So, we are one week on from being home alone with our new PEG tube and I am pleased to say that actually, it is a lot easier than I feared! Last Friday, after getting home exhausted from a sleep deprived few days and understandably cranky baby, I was so worried that this was the icing on the cake and I just couldn't cope. The phone was on standby, ready for me to ring the hospital and plead that I would have to move there and become a permanent in-patient as we just couldn't do things at home.
How wonderful a new day is though-this week we have gained in confidence, Wriggles has regained her mobility and I have set up and disconnected the tube and feeds in shopping centres, museums, cafes, the bus stop and in the playground, surrounded by people. Whether a good or bad thing, I couldn't care less and actually once I am used to it, it is more discreet than I originally thought and people are just as likely to stare because my beautiful nutcase is cackling away in the buggy pointing at things and throwing Noodle the hedgehog over the side as opposed to wonder why an earth I am bobbing around with a syringe and a beeping buggy.
|Climbing skills? Check! Wriggles regains her confidence and ability to move about|
The most difficult thing is keeping Wriggles entertained for the duration of a feed. Luckily, the large chunk of her feeds is contained in a 10 hour night feed so we only have three daytime boluses, one of which can often been coincided with nap time. At the start of the week, I simply could not get any of the boluses, even the smallest amount, under an hour and they would often stretch on for longer to keep Wriggles from bringing them straight back up. I have slowly managed to tweak the rates up, and whilst they are not quite up to the half hourly rate we had before, they are more manageable now and things do not seem half as depressing now there are longer stretches and it no longer seems Wriggles is attached at all times to a feeding pump! The best thing, without a doubt, is not having to re-pass a tube regularly. The nasogasteric tube was re-passed so frequently and was horrible to see. But no more!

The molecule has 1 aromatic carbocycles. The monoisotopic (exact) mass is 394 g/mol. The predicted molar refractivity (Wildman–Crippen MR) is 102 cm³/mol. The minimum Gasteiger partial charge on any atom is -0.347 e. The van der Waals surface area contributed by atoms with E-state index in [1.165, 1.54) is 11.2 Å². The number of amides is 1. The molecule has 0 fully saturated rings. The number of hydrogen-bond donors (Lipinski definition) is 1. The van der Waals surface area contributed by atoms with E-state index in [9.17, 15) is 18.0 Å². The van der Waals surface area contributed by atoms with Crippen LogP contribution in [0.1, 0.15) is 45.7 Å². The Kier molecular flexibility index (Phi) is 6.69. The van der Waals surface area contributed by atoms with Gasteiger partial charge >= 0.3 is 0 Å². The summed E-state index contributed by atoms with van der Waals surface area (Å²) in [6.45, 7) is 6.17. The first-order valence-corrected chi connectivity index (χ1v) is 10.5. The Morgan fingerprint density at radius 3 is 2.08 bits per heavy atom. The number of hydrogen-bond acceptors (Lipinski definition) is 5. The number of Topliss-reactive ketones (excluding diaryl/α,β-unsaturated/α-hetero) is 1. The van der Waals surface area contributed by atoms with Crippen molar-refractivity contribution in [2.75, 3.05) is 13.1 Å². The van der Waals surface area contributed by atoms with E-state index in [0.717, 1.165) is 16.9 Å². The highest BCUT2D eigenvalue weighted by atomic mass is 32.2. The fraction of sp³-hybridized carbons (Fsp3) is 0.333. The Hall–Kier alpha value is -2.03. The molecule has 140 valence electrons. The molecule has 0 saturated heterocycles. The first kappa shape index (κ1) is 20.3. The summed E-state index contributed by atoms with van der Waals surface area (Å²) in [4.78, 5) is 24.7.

|The New Teatimes: running after toddler wielding feeding pump|
Bedtime has slowly become easier. I have managed to bring bedtime forwards a little to something resembling our pre-hospital routine and am hopeful I will be able to soon do the same for the nap and to start having a mildly more structured morning. Living in pyjamas is beginning to take it's toll, especially when realising the rest of the world does not regard 9am as particularly early. Wriggles will now fall asleep by herself again, rather than the beginning of the week when she needed rocking to sleep and a great deal of comfort throughout the night. Her stoma infection is clearing up nicely and she is far less confused or distressed. I am still feeling exhausted after the stints in hospital. It is hard to switch off, and if I go to bed at a sensible time, I often lie awake for hours. Like everything else, it is getting easier just not at the fast pace I would prefer. But like everything else, I am getting used to it. Slowly. The tiring part is that whilst my toddler might need some extra care and things doing compared to another toddler, she is still that: a toddler. A full-of-beans, opinionated, lunatic, mountaineer-to-be, cheeky, frustrating, wonderful toddler. Does she care she does some things differently to her friends? Does she heck. Today we met up with some baby friends in the park, and it was so lovely to see them all excitedly pointing at each other and one of them exclaim "Lis! Lis!" at her (toddler language for her name it would seem. Other toddler-speak highlights from her friend included "Can you say please?" "Mice"). I went home feeling refreshed and like a bit of the worry had ebbed away.
So...here is to another week. Cheers!